A disgruntled worker drove over people at a Mazda factory today, killing one and injuring 10, stunning Japan just two years after a car worker went on a deadly rampage in central Tokyo.
Toshiaki Hikiji, 42, was arrested about an hour later on attempted murder charges after fleeing in his car from Mazda's Ujina plant in Hiroshima Prefecture, south-western Japan, police said.
Japanese media reports said Hikiji was a contract worker who had been let go in April. Mazda Motor spokesman Kotaro Minagawa said the company could not yet confirm any details.
The rampage has revived memories of a stabbing spree in Tokyo's jam-packed electronics shopping district two years ago, also by an angry car worker, that killed seven people when he slammed a truck into a crowd and then stabbed onlookers.
For decades during Japan's modernisation, its major companies guaranteed jobs for life and offered relatively good benefits in return for loyalty.
But carmakers, pinched by cost cutting efforts amid globalisation, are increasingly relying on workers called "haken", who are hired on less attractive contracts than regular workers, often through job-referral companies.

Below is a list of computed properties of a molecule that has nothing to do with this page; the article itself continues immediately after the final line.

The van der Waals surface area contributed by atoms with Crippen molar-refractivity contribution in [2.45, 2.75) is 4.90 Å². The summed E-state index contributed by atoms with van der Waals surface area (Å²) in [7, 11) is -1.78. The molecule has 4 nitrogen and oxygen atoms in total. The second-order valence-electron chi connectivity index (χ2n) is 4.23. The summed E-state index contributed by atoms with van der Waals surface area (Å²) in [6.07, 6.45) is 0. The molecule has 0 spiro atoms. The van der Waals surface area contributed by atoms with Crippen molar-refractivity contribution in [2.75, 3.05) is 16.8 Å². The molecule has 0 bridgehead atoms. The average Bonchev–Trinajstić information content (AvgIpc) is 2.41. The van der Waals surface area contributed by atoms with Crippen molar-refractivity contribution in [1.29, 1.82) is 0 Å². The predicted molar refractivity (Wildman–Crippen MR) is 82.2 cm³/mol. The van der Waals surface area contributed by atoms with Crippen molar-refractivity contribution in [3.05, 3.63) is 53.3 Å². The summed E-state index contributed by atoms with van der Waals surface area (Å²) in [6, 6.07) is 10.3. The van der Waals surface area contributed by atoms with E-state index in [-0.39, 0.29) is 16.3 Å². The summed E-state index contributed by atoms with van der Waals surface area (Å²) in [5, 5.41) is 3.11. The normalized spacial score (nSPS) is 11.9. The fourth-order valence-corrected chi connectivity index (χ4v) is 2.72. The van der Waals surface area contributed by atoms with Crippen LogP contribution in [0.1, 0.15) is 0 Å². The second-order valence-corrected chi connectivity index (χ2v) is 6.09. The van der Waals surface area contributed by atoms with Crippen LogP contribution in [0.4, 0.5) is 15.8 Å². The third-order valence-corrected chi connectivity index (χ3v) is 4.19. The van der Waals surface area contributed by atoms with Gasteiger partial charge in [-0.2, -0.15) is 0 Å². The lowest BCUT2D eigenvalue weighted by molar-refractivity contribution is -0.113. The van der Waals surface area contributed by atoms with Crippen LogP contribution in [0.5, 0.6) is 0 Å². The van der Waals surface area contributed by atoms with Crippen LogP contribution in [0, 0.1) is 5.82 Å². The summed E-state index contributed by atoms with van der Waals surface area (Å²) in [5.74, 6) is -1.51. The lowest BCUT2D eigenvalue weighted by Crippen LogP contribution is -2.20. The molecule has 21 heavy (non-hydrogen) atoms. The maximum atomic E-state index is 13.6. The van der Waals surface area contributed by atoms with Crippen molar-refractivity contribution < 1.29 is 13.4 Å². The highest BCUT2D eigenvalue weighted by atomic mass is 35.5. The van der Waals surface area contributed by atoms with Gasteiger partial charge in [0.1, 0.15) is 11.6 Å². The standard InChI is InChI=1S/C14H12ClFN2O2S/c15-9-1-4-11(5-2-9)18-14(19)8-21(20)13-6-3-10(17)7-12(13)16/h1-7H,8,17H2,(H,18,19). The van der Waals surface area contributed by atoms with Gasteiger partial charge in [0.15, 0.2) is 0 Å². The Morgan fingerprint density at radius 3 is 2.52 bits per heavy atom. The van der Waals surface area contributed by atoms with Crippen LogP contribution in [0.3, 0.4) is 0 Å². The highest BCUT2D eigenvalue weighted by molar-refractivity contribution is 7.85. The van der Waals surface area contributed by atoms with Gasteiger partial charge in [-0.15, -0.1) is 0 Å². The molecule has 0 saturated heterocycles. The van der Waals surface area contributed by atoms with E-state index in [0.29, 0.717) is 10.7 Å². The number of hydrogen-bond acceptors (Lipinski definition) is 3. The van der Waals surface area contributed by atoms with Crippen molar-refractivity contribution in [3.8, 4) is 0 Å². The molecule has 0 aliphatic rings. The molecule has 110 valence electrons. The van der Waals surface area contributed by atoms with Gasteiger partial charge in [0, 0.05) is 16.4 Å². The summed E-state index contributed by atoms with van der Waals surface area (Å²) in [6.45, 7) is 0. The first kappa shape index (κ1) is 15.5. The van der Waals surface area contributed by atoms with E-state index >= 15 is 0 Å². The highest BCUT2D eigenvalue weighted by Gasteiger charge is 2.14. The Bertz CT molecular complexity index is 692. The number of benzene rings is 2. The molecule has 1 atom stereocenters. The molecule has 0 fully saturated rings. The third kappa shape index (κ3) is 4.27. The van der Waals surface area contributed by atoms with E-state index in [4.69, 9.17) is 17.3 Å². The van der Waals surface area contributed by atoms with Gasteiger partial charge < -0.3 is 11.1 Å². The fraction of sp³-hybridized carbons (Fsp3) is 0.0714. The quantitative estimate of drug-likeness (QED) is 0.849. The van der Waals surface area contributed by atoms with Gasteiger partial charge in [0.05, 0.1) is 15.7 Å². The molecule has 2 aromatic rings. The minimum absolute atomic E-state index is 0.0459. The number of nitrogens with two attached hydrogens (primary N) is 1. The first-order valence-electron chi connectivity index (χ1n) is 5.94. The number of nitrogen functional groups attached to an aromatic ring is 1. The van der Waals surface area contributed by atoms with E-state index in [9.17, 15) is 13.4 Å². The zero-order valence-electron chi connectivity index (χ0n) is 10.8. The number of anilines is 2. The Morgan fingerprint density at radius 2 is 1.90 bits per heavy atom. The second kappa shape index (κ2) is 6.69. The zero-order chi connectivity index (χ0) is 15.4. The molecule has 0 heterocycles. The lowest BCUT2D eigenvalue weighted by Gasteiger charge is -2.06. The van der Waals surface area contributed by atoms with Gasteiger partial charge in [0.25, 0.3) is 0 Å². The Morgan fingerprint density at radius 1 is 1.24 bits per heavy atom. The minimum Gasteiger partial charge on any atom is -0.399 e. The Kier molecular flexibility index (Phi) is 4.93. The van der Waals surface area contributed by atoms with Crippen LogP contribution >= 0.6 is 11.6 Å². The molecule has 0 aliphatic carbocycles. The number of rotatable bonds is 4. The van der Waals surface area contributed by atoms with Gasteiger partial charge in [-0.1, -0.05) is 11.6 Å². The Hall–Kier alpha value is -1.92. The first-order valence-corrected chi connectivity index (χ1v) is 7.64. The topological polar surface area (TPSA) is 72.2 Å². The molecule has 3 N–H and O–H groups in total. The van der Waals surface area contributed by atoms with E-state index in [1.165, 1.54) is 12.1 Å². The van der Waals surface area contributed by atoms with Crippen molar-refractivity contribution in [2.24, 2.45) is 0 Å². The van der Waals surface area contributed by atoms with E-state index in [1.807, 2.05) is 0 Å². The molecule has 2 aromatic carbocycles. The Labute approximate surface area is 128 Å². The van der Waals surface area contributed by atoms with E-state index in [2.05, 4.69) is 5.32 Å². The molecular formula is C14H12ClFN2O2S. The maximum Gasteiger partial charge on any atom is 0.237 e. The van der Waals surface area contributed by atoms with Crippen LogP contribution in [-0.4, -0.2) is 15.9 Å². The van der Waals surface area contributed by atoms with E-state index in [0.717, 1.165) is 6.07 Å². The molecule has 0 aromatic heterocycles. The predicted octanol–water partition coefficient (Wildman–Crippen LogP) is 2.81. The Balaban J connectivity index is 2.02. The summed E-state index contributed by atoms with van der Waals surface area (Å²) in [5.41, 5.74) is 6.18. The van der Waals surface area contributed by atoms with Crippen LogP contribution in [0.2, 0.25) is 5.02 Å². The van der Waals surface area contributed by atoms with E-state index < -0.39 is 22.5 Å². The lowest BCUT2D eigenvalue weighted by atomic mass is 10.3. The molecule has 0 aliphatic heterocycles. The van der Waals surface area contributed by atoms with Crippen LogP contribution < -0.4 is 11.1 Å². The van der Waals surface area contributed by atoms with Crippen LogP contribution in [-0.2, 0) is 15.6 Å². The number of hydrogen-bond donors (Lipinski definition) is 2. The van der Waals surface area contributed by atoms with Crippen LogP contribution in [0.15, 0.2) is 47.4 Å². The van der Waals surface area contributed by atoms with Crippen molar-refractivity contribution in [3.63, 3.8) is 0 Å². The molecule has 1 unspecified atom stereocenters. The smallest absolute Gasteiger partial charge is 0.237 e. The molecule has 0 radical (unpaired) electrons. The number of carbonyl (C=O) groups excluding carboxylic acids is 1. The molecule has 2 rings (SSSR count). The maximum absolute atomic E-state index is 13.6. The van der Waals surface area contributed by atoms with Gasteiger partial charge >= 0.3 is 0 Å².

The manufacturers can better respond to changes in market demand with haken workers because they cannot generally dismiss regular employees.
In the 2008 incident, 25-year-old Tomohiro Kato, who worked at a Toyota Motor affiliate, had posted angry messages on the internet about his job and is believed to have carried out the killings in a fit of rage.
Such crimes are rare but rising in number in Japan after years of lacklustre economic growth have widened the gap between the have's and have-not's. Disaffection among marginalised individuals can grow intense because of unrealistic expectations about success.
Japan has extremely strict gun-control laws and its culture encourages conformity and passivity.